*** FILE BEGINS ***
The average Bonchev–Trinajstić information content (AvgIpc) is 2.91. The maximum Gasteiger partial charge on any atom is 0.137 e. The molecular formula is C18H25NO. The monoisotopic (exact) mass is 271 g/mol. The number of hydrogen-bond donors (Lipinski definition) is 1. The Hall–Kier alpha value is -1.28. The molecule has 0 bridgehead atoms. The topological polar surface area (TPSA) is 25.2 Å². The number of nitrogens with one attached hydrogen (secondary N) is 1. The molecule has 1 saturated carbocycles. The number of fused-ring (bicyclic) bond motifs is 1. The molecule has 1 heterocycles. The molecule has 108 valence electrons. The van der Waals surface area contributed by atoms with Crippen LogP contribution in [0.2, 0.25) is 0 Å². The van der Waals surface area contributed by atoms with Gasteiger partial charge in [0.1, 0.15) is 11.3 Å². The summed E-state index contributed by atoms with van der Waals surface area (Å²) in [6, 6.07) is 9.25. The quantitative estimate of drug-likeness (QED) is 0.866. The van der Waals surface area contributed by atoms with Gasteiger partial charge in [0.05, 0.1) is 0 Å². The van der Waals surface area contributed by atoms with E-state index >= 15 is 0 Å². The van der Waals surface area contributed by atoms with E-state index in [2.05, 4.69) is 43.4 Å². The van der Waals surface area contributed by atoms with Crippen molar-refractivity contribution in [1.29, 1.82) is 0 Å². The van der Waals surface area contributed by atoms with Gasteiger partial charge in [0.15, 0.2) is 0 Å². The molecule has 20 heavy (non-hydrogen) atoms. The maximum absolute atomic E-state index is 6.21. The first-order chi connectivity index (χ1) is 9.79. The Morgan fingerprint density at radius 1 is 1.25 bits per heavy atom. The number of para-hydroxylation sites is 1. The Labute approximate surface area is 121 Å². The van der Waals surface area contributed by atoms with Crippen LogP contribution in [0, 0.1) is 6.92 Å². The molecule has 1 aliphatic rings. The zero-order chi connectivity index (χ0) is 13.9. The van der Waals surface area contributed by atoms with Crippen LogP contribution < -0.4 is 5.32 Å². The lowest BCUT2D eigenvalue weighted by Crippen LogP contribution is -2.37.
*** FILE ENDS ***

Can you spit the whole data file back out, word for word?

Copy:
The average Bonchev–Trinajstić information content (AvgIpc) is 2.91. The maximum Gasteiger partial charge on any atom is 0.137 e. The molecular formula is C18H25NO. The monoisotopic (exact) mass is 271 g/mol. The number of hydrogen-bond donors (Lipinski definition) is 1. The Hall–Kier alpha value is -1.28. The molecule has 0 bridgehead atoms. The topological polar surface area (TPSA) is 25.2 Å². The number of nitrogens with one attached hydrogen (secondary N) is 1. The molecule has 1 saturated carbocycles. The number of fused-ring (bicyclic) bond motifs is 1. The molecule has 1 heterocycles. The molecule has 108 valence electrons. The van der Waals surface area contributed by atoms with Crippen LogP contribution in [0.2, 0.25) is 0 Å². The van der Waals surface area contributed by atoms with Gasteiger partial charge in [0.1, 0.15) is 11.3 Å². The summed E-state index contributed by atoms with van der Waals surface area (Å²) in [6, 6.07) is 9.25. The quantitative estimate of drug-likeness (QED) is 0.866. The van der Waals surface area contributed by atoms with Gasteiger partial charge in [0.05, 0.1) is 0 Å². The van der Waals surface area contributed by atoms with E-state index >= 15 is 0 Å². The van der Waals surface area contributed by atoms with E-state index in [2.05, 4.69) is 43.4 Å². The van der Waals surface area contributed by atoms with Crippen molar-refractivity contribution in [1.29, 1.82) is 0 Å². The van der Waals surface area contributed by atoms with Gasteiger partial charge in [0.15, 0.2) is 0 Å². The molecule has 20 heavy (non-hydrogen) atoms. The maximum absolute atomic E-state index is 6.21. The first-order chi connectivity index (χ1) is 9.79. The Morgan fingerprint density at radius 1 is 1.25 bits per heavy atom. The number of para-hydroxylation sites is 1. The Labute approximate surface area is 121 Å². The van der Waals surface area contributed by atoms with Crippen LogP contribution in [0, 0.1) is 6.92 Å². The molecule has 1 aliphatic rings. The zero-order chi connectivity index (χ0) is 13.9. The van der Waals surface area contributed by atoms with Crippen LogP contribution < -0.4 is 5.32 Å². The lowest BCUT2D eigenvalue weighted by Crippen LogP contribution is -2.37.